Monday, January 12, 2004

Mad Cow USA: "THERE HAS been change. The situation in terms of workplace deaths, for example, isn’t as bad now as it was in the 1920s. And that happened because of the union movement and a number of social movements that put pressure on institutions. But what you see happening with the Bush administration–and even before–is that the minute public pressure lets up, the pressure from industry mounts and begins to roll back the protections that people start to take for granted.

"I think the main thing is to continue to scrutinize, to be skeptical of what you hear from the government, to look at the small print and to put pressure on them. There’s the old adage that power concedes nothing without a struggle, and I think that’s as true today as it was back when it was first said. Sometimes, there’s a temptation to look at all the ways we’re not winning right now–at how corporations and powerful institutions are disempowering individuals–and to feel frustrated. But the truth is that we do have a legacy that’s been built on the shoulders of past popular struggles, which has produced protections for the public. And I think we need to keep pushing for those and have a clear vision of what kind of world we want to live in. We’ve made progress that way in the past, and I think we can do that in the future."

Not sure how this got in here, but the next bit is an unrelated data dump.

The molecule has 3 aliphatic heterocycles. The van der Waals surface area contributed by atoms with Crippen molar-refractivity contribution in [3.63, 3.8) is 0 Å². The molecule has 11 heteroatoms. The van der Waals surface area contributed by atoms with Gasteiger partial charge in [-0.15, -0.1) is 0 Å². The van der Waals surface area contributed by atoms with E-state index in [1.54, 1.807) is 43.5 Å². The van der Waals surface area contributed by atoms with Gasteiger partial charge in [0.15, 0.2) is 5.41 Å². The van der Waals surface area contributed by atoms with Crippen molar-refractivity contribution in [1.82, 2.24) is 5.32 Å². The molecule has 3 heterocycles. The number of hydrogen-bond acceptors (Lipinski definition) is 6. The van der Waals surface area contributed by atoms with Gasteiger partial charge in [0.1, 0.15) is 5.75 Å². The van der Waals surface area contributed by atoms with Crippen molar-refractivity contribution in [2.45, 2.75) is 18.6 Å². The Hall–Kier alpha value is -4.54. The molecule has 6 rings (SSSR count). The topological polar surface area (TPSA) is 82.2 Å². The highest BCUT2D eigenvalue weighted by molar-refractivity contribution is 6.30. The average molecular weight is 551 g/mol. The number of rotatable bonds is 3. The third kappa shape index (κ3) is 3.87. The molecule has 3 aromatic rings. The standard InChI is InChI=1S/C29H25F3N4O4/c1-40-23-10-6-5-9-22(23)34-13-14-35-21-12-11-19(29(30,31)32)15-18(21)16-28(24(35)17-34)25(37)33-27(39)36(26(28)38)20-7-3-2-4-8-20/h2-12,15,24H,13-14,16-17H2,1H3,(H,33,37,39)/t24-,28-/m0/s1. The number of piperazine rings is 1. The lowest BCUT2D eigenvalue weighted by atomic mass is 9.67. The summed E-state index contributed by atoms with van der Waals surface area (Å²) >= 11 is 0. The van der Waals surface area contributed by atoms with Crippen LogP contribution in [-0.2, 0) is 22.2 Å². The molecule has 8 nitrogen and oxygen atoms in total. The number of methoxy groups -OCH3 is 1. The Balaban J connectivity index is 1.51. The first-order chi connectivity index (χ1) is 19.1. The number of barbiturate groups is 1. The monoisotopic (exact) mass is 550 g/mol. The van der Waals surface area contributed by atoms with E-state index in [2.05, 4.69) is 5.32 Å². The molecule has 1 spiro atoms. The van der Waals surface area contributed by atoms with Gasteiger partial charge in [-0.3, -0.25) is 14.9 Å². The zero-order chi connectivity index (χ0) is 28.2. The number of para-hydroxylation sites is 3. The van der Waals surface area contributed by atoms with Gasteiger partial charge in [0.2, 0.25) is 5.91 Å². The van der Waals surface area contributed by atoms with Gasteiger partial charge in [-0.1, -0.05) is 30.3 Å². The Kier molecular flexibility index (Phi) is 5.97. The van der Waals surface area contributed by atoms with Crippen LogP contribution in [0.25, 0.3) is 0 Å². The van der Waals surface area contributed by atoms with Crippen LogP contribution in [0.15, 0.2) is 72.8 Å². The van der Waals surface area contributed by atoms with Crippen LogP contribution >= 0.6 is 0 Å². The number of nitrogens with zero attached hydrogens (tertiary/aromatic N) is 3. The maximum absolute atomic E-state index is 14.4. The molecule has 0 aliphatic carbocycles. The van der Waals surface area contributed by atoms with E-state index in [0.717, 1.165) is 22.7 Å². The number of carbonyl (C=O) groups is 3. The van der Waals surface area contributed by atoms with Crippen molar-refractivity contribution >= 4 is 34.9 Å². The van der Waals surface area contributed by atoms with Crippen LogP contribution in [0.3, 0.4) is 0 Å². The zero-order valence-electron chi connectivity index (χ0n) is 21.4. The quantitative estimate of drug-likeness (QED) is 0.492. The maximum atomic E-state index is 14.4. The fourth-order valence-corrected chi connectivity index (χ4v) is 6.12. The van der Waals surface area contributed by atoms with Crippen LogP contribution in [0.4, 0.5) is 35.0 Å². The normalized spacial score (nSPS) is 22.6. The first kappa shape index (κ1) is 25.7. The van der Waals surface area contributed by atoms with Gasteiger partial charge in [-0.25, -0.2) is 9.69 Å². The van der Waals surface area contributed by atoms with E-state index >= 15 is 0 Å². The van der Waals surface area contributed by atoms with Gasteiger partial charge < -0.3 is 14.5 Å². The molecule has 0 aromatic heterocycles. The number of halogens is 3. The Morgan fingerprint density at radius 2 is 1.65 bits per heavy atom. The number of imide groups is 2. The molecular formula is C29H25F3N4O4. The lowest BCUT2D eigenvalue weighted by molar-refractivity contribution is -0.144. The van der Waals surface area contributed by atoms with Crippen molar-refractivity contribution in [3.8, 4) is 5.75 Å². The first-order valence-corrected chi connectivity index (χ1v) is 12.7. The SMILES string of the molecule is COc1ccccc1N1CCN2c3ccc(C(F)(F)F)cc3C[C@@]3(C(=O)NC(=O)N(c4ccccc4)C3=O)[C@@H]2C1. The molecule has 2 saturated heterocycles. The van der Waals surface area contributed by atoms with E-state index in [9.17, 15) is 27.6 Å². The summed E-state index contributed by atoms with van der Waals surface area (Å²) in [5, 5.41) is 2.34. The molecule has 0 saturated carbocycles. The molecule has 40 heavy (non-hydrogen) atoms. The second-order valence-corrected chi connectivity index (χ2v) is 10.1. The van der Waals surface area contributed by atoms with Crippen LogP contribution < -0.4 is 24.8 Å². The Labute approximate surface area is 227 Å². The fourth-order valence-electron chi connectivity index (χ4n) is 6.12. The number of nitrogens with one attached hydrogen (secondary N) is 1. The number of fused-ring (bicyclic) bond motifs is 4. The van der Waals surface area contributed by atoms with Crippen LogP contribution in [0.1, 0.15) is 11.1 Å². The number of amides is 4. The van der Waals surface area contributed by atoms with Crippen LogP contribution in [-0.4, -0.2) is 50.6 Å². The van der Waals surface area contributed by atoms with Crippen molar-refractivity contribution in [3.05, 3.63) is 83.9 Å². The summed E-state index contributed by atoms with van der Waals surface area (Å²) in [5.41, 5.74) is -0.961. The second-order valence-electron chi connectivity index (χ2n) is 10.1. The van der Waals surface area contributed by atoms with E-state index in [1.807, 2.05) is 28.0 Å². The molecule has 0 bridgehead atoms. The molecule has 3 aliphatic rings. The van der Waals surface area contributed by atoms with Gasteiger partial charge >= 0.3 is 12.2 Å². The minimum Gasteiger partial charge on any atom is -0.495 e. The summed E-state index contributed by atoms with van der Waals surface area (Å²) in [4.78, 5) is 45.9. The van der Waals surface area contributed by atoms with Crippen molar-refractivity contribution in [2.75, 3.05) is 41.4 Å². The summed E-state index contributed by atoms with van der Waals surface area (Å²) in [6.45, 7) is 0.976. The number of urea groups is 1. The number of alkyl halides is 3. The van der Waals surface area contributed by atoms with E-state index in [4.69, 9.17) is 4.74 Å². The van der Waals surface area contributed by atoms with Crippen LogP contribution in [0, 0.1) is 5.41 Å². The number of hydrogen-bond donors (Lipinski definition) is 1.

"THE MEAT industry pays a price for endangering U.S. consumers with tainted beef. But it’s a bargain price--about $41 million spent on politicians during the 1990s, to be precise. Republicans received the lion’s share of that money, but the meat business also bought some high-powered Democrats, including Senate Minority Leader Tom Daschle (D-S.D.) and former House Minority Leader Dick Gephardt (D-Mo.), both of whom come from big cattle states."

No comments: